Judging from this program only, the PNB is firmly in the mainstream of the world’s modern ballet troupes, almost indistinguishable one from the other (viz. Netherlands Dance Theater, Sydney Dance Theater, National Ballet of Spain, Houston Ballet, etc.) Mr. Pastor’s ballets are part and parcel of the international ballet style which I like to call “fun house ballet,” in which classical ballet steps and poses melt into twisty, angular shapes only to coalesce into and be punctuated by recognizable classical vocabulary. William Forsythe, a real iconoclast, began this in his purposely ugly “in the middle somewhat elevated.” The watered-down copies permeate the repertories of many dance companies.
The better of Mr. Pastor’s two contributions to the program was “Adagio & Scherzo” to a Schubert String Quintet. The eight dancers, dressed in chic black and grey practice outfits, began in and kept returning to a circular sculptural grouping dead center in which the dancers assumed interlocking poses. As the slow music began the tight-knit assemblage opened into multiple duets which displayed the dancers’ high extensions, twisty lifts, sudden dips to the floor and quicksilver point work. Pastor wittily used split-second dips into “six o’clock” penchées for their gasp-inducing effect. As the music sped up, duets melted into larger groups and the mood became definitely lighter. The ballet had too many false endings, diluting its overall effect.
In “Moving Rooms,” a strangely dark choice to end a program, to dreary music by Alfred Schnittke and Alfred Schnittke, Pastor repeated his conceit of beginning in and returning to a symbolic stage picture, in this case each dancer ensconced in a single square of chessboard-patterned light. Every choreographer has a “calling card” and this seems to be Pastor’s, his way to apply a feeling of structure. The end effect was of an agitated community that kept returning to their little lonely rooms. Unexplained angst reigned. Pastor’s decision to end his program with such a dark ballet is questionable.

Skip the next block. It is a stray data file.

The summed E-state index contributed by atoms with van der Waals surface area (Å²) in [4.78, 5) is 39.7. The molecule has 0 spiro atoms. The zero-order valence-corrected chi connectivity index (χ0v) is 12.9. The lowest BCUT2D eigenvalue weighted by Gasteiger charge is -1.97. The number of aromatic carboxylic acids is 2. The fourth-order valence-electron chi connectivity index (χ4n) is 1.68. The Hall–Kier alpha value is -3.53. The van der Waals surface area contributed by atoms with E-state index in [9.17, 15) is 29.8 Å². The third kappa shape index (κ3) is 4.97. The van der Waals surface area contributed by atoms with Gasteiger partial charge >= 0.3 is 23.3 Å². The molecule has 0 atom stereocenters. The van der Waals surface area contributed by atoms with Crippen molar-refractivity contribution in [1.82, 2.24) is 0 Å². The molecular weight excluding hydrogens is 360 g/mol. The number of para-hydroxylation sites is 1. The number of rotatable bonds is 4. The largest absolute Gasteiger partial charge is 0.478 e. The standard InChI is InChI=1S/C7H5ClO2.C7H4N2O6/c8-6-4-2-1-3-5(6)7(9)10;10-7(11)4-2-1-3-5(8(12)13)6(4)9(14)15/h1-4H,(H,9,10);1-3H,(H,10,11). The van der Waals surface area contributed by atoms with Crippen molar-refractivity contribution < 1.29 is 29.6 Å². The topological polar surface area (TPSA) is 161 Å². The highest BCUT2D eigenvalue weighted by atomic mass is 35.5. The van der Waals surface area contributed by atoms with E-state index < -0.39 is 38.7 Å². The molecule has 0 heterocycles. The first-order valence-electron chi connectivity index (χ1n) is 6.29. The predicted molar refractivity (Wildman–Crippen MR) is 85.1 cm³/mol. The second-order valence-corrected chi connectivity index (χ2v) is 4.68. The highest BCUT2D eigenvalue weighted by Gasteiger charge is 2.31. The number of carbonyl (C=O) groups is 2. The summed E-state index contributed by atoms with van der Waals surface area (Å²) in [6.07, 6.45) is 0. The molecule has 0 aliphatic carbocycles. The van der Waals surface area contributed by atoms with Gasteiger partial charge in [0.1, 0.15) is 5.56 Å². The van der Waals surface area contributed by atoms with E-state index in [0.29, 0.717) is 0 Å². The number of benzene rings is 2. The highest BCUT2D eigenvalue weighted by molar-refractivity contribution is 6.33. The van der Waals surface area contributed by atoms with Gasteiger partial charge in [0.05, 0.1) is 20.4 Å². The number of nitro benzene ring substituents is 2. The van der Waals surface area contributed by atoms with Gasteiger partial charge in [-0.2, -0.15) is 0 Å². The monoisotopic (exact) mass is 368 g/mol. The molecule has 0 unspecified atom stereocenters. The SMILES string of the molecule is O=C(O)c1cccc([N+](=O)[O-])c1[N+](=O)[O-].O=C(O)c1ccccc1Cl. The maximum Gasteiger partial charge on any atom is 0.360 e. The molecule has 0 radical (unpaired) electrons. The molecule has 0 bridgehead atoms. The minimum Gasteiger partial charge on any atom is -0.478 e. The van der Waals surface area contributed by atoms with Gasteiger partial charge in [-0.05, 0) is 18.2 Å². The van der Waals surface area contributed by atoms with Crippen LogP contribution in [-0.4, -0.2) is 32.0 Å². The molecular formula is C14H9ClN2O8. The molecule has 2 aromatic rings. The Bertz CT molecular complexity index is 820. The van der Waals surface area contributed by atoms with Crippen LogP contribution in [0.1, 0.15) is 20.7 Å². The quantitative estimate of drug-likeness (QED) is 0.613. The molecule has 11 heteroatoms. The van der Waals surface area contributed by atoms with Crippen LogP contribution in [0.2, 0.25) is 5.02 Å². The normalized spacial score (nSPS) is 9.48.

The most original ballet was Emanuel Gat’s “Rite of Spring” to the famous Stravinsky score. His approach was to ignore the original scenario and its progeny: a community, be it ancient or modern, gets together to isolate and sacrifice a maiden (innocent man, child, duo, etc.) who is forced to dance to death to the pounding rhythms of the finale. Mr. Gat instead took five dancers, dressed in dark street clothes (designed by himself) and made them repeat—and repeat and repeat—a musical chairs style ballroom dance—resembling a slow Lindy Hop—in which one woman is always left out. A red rug in the center of the stage defined the limits of the dreary ballroom in which these people soullessly partnered each other. At several moments, two of the dancers stalked off into the murk at the edges of the stage. Although his was a good effort, Mr. Gat was ultimately defeated by the magnificence of the music which made his choreographic efforts look puny. The dancers, brilliantly agile here and throughout the program, did him proud, though.
The lighting throughout the show was too dark which was sometimes effective, sometimes irritating. Also Mr. Pastor seems to be among the legions of choreographers who feel it necessary to over-explain their ballets. Forget the words, guys. A simple sentence or two or a great, pithy title is all that is needed … plus great choreography, of course!
Polish National Ballet (June 16-21, 2015)
Joyce Theater, 175 Eighth Avenue, in Manhattan
For tickets, call 212-242-0800 or visit http://www.joyce.org
For more information: visit http://www.teatrwlelk.pl
Running time: one hour and 45 minutes including two intermissions